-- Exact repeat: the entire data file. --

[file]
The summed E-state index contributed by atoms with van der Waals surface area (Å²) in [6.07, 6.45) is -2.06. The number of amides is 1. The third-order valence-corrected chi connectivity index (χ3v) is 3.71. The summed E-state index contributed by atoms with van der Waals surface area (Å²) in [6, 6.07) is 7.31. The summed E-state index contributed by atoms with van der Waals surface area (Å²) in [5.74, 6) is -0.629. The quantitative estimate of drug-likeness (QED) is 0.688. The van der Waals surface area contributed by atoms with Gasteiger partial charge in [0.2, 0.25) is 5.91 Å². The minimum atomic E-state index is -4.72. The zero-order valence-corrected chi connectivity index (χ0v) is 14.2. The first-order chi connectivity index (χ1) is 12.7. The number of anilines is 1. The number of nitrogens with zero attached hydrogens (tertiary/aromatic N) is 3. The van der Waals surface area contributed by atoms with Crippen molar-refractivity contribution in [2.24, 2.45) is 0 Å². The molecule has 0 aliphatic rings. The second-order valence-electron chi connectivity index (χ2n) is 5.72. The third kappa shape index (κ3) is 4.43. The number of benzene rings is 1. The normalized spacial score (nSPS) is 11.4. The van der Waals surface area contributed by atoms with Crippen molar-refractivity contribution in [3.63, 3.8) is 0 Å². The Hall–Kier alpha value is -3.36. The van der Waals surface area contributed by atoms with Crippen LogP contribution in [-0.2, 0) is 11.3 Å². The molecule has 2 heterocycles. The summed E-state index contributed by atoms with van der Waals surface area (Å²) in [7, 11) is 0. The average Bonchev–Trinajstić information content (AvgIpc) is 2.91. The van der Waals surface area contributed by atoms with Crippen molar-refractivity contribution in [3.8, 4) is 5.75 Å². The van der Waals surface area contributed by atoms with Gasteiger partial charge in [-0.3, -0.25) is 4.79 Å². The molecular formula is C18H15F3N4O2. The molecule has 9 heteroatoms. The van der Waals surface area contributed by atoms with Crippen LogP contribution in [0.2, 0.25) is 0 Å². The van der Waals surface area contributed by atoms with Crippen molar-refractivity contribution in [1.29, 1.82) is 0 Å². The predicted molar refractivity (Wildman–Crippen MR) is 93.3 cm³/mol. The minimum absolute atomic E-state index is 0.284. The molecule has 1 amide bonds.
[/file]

The summed E-state index contributed by atoms with van der Waals surface area (Å²) in [6.07, 6.45) is -2.06. The number of amides is 1. The third-order valence-corrected chi connectivity index (χ3v) is 3.71. The summed E-state index contributed by atoms with van der Waals surface area (Å²) in [6, 6.07) is 7.31. The summed E-state index contributed by atoms with van der Waals surface area (Å²) in [5.74, 6) is -0.629. The quantitative estimate of drug-likeness (QED) is 0.688. The van der Waals surface area contributed by atoms with Gasteiger partial charge in [0.2, 0.25) is 5.91 Å². The minimum atomic E-state index is -4.72. The zero-order valence-corrected chi connectivity index (χ0v) is 14.2. The first-order chi connectivity index (χ1) is 12.7. The number of anilines is 1. The number of nitrogens with zero attached hydrogens (tertiary/aromatic N) is 3. The van der Waals surface area contributed by atoms with Crippen molar-refractivity contribution in [2.24, 2.45) is 0 Å². The molecule has 0 aliphatic rings. The second-order valence-electron chi connectivity index (χ2n) is 5.72. The third kappa shape index (κ3) is 4.43. The number of benzene rings is 1. The normalized spacial score (nSPS) is 11.4. The van der Waals surface area contributed by atoms with Crippen molar-refractivity contribution in [3.63, 3.8) is 0 Å². The Hall–Kier alpha value is -3.36. The van der Waals surface area contributed by atoms with Crippen LogP contribution in [-0.2, 0) is 11.3 Å². The molecule has 2 heterocycles. The summed E-state index contributed by atoms with van der Waals surface area (Å²) in [7, 11) is 0. The average Bonchev–Trinajstić information content (AvgIpc) is 2.91. The van der Waals surface area contributed by atoms with Crippen molar-refractivity contribution in [3.8, 4) is 5.75 Å². The van der Waals surface area contributed by atoms with Gasteiger partial charge in [-0.3, -0.25) is 4.79 Å². The molecular formula is C18H15F3N4O2. The molecule has 9 heteroatoms. The van der Waals surface area contributed by atoms with Crippen LogP contribution in [0.2, 0.25) is 0 Å². The van der Waals surface area contributed by atoms with Crippen molar-refractivity contribution in [1.29, 1.82) is 0 Å². The predicted molar refractivity (Wildman–Crippen MR) is 93.3 cm³/mol. The minimum absolute atomic E-state index is 0.284. The molecule has 1 amide bonds.